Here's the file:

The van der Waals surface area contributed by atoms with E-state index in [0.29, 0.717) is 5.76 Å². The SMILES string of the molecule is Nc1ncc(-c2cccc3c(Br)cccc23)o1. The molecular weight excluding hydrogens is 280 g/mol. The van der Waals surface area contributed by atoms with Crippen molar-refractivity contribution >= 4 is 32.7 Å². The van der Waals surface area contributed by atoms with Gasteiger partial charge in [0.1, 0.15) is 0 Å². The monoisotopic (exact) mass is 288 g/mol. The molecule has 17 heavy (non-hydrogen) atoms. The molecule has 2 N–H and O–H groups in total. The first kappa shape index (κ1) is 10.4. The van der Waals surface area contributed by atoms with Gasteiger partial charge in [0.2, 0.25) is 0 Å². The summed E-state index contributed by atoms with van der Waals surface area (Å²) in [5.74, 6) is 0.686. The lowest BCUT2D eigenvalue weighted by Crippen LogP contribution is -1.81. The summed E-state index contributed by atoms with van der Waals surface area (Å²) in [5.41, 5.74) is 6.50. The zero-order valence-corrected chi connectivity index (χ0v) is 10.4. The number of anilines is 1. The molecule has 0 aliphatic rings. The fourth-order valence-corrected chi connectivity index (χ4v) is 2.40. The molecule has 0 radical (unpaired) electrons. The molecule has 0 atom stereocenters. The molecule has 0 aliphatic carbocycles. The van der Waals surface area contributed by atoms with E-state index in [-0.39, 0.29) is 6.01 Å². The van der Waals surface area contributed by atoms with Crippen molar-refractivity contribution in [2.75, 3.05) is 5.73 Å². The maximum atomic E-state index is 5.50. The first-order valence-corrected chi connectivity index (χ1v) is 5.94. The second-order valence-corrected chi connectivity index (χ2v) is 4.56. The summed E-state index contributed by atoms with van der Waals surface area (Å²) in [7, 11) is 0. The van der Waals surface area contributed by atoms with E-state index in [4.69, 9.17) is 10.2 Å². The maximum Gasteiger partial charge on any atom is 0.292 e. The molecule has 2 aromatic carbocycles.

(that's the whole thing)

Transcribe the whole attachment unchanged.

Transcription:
The van der Waals surface area contributed by atoms with E-state index in [0.29, 0.717) is 5.76 Å². The SMILES string of the molecule is Nc1ncc(-c2cccc3c(Br)cccc23)o1. The molecular weight excluding hydrogens is 280 g/mol. The van der Waals surface area contributed by atoms with Crippen molar-refractivity contribution >= 4 is 32.7 Å². The van der Waals surface area contributed by atoms with Gasteiger partial charge in [0.1, 0.15) is 0 Å². The monoisotopic (exact) mass is 288 g/mol. The molecule has 17 heavy (non-hydrogen) atoms. The molecule has 2 N–H and O–H groups in total. The first kappa shape index (κ1) is 10.4. The van der Waals surface area contributed by atoms with Gasteiger partial charge in [0.2, 0.25) is 0 Å². The summed E-state index contributed by atoms with van der Waals surface area (Å²) in [5.74, 6) is 0.686. The lowest BCUT2D eigenvalue weighted by Crippen LogP contribution is -1.81. The summed E-state index contributed by atoms with van der Waals surface area (Å²) in [5.41, 5.74) is 6.50. The zero-order valence-corrected chi connectivity index (χ0v) is 10.4. The number of anilines is 1. The molecule has 0 aliphatic rings. The fourth-order valence-corrected chi connectivity index (χ4v) is 2.40. The molecule has 0 radical (unpaired) electrons. The molecule has 0 atom stereocenters. The molecule has 0 aliphatic carbocycles. The van der Waals surface area contributed by atoms with E-state index in [-0.39, 0.29) is 6.01 Å². The van der Waals surface area contributed by atoms with Crippen molar-refractivity contribution in [2.75, 3.05) is 5.73 Å². The maximum atomic E-state index is 5.50. The first-order valence-corrected chi connectivity index (χ1v) is 5.94. The second-order valence-corrected chi connectivity index (χ2v) is 4.56. The summed E-state index contributed by atoms with van der Waals surface area (Å²) in [7, 11) is 0. The van der Waals surface area contributed by atoms with E-state index in [4.69, 9.17) is 10.2 Å². The maximum Gasteiger partial charge on any atom is 0.292 e. The molecule has 2 aromatic carbocycles.